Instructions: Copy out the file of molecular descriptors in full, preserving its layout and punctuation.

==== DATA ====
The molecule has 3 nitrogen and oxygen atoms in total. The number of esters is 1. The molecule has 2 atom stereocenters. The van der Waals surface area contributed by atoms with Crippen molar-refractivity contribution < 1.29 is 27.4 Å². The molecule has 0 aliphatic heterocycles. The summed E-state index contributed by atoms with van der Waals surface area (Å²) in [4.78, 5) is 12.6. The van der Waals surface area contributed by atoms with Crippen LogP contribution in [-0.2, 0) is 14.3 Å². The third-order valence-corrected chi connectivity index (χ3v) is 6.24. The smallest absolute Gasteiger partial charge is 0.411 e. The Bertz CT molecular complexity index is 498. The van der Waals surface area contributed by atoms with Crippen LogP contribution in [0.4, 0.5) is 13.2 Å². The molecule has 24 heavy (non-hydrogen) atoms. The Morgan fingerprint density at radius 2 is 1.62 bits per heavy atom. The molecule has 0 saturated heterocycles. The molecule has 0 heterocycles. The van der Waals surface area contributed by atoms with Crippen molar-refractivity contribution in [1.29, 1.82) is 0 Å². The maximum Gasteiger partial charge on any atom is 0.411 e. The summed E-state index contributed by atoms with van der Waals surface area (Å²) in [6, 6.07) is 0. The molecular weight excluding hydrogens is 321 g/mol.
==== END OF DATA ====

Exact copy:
The molecule has 3 nitrogen and oxygen atoms in total. The number of esters is 1. The molecule has 2 atom stereocenters. The van der Waals surface area contributed by atoms with Crippen molar-refractivity contribution < 1.29 is 27.4 Å². The molecule has 0 aliphatic heterocycles. The summed E-state index contributed by atoms with van der Waals surface area (Å²) in [4.78, 5) is 12.6. The van der Waals surface area contributed by atoms with Crippen LogP contribution in [-0.2, 0) is 14.3 Å². The third-order valence-corrected chi connectivity index (χ3v) is 6.24. The smallest absolute Gasteiger partial charge is 0.411 e. The Bertz CT molecular complexity index is 498. The van der Waals surface area contributed by atoms with Crippen LogP contribution in [0.4, 0.5) is 13.2 Å². The molecule has 24 heavy (non-hydrogen) atoms. The Morgan fingerprint density at radius 2 is 1.62 bits per heavy atom. The molecule has 0 saturated heterocycles. The molecule has 0 heterocycles. The van der Waals surface area contributed by atoms with Crippen molar-refractivity contribution in [1.29, 1.82) is 0 Å². The maximum Gasteiger partial charge on any atom is 0.411 e. The summed E-state index contributed by atoms with van der Waals surface area (Å²) in [6, 6.07) is 0. The molecular weight excluding hydrogens is 321 g/mol.